The debate for the election of the new president opens in Kosovo

The debate for the election of the new president opens in Kosovo

Pristina, 9 June 2015/Independent Balkan News Agency

By Elton Tota

In 2016, a new president is expected to be elected in Kosovo, as the term in office for the current president, Atifete Jahjaga expires.

But until then, a possibility is being envisaged to make constitutional amendments which would enable the citizens of Kosovo to elect the president of the country and not MPs, who have elected the president up until now.

As far as this debate is concerned, political parties in Kosovo have different opinions.

Democratic Party of Kosovo (PDK), which is aiming to elect its leader, Hashim Thaci as president, says that the election of the president by the people would be the best thing.

Basri Musmurati from PDK says that it’s time for the people of Kosovo to elect their president.

According to him, this post would represent the country without the influence of the political parties.

“But, do we need a strong president who is not influenced from political parties? I believe that we have matured as a society to have such president and to make his post a stronger one”, Musmurati says.

But, the election of the president by the people is objected by the representatives of opposition parties in the country.

Dardan Molliqaj, from Self Determination says that it would be absurd for the president to be elected by the people, as Kosovo is a parliamentary system.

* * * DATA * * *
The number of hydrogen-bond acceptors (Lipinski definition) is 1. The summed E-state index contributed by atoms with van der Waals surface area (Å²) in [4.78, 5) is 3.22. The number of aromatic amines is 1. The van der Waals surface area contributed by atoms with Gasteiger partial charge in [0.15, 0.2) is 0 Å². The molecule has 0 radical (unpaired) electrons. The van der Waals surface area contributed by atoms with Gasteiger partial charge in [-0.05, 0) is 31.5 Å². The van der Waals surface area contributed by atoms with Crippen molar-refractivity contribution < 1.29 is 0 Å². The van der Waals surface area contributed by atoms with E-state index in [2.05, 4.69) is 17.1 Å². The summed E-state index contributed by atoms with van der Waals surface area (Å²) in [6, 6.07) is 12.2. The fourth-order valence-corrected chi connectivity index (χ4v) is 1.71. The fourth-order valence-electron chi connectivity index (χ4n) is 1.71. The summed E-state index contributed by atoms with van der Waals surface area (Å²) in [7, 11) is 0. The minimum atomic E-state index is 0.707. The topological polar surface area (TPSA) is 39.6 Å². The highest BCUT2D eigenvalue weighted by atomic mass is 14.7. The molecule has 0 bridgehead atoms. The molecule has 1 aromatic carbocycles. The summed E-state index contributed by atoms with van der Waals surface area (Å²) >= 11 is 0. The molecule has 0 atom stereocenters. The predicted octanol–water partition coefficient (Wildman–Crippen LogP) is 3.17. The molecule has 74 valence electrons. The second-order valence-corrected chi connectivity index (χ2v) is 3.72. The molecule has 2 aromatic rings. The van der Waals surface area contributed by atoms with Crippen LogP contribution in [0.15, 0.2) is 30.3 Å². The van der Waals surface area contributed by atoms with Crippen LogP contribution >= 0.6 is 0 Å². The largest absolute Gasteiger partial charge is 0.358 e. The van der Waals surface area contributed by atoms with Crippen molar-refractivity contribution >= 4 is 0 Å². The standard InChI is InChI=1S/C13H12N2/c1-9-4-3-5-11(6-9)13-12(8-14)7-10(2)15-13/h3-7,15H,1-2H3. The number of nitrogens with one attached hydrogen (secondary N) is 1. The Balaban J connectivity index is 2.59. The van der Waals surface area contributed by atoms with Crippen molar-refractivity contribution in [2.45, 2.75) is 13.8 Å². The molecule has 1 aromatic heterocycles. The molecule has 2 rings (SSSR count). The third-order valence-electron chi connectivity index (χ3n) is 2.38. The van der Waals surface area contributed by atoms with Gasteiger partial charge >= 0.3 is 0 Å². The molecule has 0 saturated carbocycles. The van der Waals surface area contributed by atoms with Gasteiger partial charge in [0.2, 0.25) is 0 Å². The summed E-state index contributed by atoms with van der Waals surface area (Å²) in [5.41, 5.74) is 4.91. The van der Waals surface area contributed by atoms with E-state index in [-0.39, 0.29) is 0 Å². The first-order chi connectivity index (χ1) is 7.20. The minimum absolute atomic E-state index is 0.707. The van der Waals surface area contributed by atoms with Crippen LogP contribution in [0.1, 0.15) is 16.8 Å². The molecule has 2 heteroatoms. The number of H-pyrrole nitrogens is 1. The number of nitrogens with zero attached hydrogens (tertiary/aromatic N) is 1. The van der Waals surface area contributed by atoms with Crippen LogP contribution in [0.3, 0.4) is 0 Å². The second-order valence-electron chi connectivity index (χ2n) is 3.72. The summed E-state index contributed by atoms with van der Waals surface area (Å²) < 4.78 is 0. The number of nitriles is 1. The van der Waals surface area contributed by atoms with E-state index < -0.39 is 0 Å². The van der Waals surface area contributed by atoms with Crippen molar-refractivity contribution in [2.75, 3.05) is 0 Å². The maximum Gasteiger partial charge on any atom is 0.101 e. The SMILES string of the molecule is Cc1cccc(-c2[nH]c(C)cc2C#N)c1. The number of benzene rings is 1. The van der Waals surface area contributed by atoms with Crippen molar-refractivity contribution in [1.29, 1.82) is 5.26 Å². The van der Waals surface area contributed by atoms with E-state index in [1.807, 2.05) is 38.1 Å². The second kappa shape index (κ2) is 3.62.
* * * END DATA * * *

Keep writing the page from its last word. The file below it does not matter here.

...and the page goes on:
“Kosovo is a parliamentary system, while the president must be a symbol of the state. I believe that it would not be a solution to have the president elected directly by the people, because if this is the case, then we become a presidential state. There’s no sense in being a parliamentary state when the president is elected by the people”, Molliqaj says.

Meanwhile, professor of European law, Fatos Rushiti told IBNA that the election of the president by the people is more democratic.

“There are many parliamentary systems such as Romania, Croatia, Macedonia… where the president is directly elected by the people and I think that this is good for democracy. If he’s elected by the people, then there’s a need for cohabitation between the president who may come from one party and the prime minister who may come from another political party. The system of values that we are aiming to build in Kosovo demands for the power to stem from the people”, he says.

Meanwhile, the election of the president with the current law is regulated by article 86 of the Constitution of Kosovo, which states that the President is elected no later than 30 days before the end of the mandate. 2/3 of votes in parliament are needed for the election of the president and in case the president fails to be elected in three consecutive voting sessions, early general elections are declared. /ibna/